Michael Craig-Martin was born in Dublin Ireland in 1941. He grew up and was educated in the United States, studying Fine Art at the Yale School of Art and Architecture. He has lived and worked in Britain since 1966.
His first solo exhibition was at the Rowan Gallery, London, in 1969. He participated in the definitive exhibition of British conceptual art, The New Art at the Hayward Gallery in 1972. His best known works include An oak tree of 1973, in which he claimed to have changed a glass of water into an oak tree; his large-scale black and white wall drawings; and his intensely coloured paintings, installations, and commissions, including the European Investment Bank in Luxembourg, the Laban Dance Centre in London (in collaboration with Herzog and deMeuron), the DLR station at Woolwich Arsenal, and, most recently, the HDI Gerling Headquarters in Hannover.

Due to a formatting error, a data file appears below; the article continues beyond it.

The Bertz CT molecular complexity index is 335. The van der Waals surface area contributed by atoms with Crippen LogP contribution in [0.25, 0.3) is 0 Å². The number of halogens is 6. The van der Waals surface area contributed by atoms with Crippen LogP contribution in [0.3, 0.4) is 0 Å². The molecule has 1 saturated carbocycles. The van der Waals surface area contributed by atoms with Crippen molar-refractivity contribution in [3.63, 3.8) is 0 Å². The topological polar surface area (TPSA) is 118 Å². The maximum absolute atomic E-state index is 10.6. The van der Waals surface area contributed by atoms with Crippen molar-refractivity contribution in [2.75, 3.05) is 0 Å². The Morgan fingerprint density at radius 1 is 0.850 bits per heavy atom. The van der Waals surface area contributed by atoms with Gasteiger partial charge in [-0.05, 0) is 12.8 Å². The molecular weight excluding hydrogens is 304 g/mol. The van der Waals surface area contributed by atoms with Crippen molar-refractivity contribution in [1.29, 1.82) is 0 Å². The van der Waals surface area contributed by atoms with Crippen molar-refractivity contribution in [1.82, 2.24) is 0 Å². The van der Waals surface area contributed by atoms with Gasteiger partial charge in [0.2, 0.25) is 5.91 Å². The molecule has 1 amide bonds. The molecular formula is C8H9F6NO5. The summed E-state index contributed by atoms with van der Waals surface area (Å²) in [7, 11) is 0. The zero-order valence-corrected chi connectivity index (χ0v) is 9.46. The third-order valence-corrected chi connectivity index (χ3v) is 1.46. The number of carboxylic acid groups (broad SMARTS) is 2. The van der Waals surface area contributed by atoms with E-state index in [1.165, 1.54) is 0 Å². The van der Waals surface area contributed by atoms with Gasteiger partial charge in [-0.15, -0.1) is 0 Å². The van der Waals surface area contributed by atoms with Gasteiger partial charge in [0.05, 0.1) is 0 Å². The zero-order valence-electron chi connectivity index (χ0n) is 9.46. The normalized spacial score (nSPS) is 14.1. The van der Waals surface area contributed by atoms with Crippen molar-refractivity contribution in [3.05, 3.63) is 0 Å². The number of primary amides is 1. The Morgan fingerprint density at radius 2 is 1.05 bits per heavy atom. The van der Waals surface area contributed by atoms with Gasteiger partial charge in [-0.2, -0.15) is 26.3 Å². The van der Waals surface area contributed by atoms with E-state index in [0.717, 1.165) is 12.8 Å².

Over the past forty-two years he has had numerous exhibitions and installations in galleries and museums across the world, including the Centre Pompidou, Paris, and MoMA, New York, the Kunstvereins in Dusseldorf, Stuttgart, and Hannover, at IVAM in Valencia, and Kunsthaus Bregenz. He represented Britain in the 23rd Sao Paulo Biennal. A retrospective of his work was presented at the Whitechapel Art Gallery London in 1989, and a second at the Irish Museum of Modern Art in Dublin in 2006.
Recent solo exhibitions include Less is still more at Krefeld Museum Haus Esters, Sculpture at Chatsworth House in association with Gagosian Gallery, Objects of our time at Alan Cristea Gallery, and NOW, a touring exhibition in China.
Craig-Martin is well known to have been an influential teacher at Goldsmiths College, London. He was a Tate Trustee from 1989 to 1999, was awarded a CBE in 2000 and was elected an RA in 2006.